“Every great writer is a great reporter,” he said. “You trust your reporting to drive the story. It’s not about finding the best adjectives. It’s telling the feel of the wind on your face that shows you were there, noticing and counting, using all your senses in the reporting, making sure there’s something in your notebook.”
His knowledge of court records and other official document depositories led him to Janet’s 60-year-old death certificate and an autopsy report. “That was the toughest thing,” he said. “I knew the death certificate would be available, but the autopsy report … I didn’t expect to find that. But I called the medical examiner’s office and they said, ‘Oh, yeah, we’ve got it.’ My heart pounded as I ran from my office to the ME’s office to see the thing. … That was so satisfying, to finally learn what had happened and to understand why her mother had built this photo record of her short life.”
He also found his way to an elderly couple, who were neighbors of Janet’s parents after the girl died. The Dahls had lived into their 90s, and Shiffer said it was “reassuring” to learn from the neighbors that the grieving parents had not been totally defined by the loss. “You would think a couple who had a child pretty late in life, in their 40s, to lose that child — that kind of trauma would sink a lot of people. But they didn’t give up. They lived their lives. I found that very sweet.”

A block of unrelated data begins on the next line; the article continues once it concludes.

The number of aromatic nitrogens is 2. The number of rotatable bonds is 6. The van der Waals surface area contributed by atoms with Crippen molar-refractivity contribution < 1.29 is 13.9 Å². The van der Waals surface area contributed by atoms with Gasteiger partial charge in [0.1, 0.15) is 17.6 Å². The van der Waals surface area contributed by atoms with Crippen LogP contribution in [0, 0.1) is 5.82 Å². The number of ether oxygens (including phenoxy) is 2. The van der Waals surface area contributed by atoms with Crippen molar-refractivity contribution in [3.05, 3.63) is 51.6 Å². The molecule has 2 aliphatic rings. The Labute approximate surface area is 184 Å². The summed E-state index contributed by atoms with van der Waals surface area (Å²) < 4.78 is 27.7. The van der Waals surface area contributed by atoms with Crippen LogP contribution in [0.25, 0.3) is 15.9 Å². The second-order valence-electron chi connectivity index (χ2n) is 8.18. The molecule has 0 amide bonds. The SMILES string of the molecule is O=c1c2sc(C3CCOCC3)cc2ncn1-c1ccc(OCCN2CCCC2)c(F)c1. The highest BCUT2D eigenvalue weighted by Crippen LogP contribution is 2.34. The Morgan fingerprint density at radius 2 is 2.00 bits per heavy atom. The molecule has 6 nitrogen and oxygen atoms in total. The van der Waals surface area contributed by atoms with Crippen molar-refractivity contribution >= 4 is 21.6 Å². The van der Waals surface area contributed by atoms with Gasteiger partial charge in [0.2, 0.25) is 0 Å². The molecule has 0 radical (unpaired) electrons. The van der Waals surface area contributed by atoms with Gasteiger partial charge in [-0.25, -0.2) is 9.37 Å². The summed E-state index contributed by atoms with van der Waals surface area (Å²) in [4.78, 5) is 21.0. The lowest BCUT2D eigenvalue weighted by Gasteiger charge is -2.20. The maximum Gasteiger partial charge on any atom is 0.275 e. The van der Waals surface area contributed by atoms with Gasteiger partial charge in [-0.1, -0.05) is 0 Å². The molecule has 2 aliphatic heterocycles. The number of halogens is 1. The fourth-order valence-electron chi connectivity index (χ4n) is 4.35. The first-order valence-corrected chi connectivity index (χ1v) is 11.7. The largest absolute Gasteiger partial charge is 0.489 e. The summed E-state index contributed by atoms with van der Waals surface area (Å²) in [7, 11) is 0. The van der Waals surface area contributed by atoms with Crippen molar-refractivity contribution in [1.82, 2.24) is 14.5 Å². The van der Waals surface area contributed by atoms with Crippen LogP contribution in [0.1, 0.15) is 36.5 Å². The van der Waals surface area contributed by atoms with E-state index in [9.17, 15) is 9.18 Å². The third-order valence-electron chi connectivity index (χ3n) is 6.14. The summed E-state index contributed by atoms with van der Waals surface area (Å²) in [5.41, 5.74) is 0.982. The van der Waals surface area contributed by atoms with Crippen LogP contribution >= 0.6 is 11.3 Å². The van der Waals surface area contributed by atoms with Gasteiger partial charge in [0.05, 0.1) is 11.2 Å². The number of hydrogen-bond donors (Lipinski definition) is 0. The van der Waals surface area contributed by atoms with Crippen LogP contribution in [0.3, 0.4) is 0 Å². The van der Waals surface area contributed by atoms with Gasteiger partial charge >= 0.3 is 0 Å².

To finish the story, of course, he had to visit the Minneapolis cemetery where Janet was buried, close to her parents, in a place where she had spent a good part of her childhood. “It wasn’t just the grave,” he said. “It was that she could see her final resting place from her window. She knew that place. It was a part of her childhood landscape.”
Standing there, remembering the photo that showed Janet in that precise spot, surveying the landscape, was overwhelming. His description leads into the simple, powerful ending to the story.
Reader reaction was powerful, too. Since the story ran, Shiffer has heard from more people who knew Janet or her parents, childhood friends and former neighbors. There is talk of a memorial service.
“You don’t know what to expect when you put a story out there these days,” he said. “We are in such a polarized era. I worried that some people might find it morbid or invasive. But the emotional reaction has been very reassuring. I’m not sure I’ve ever had a reaction like this to a story I’ve written. I think it helps make people understand why we’re here. Journalism has many roles, and one of them is to tell a story that tugs at your heart.”
For all that, he wasn’t able to answer all the questions he had.
“I’m not sure I’ll ever find out how her photos ended up in a flea market stall in Southern California,” he said. “But because they did, we are all the keeper of Janet now.”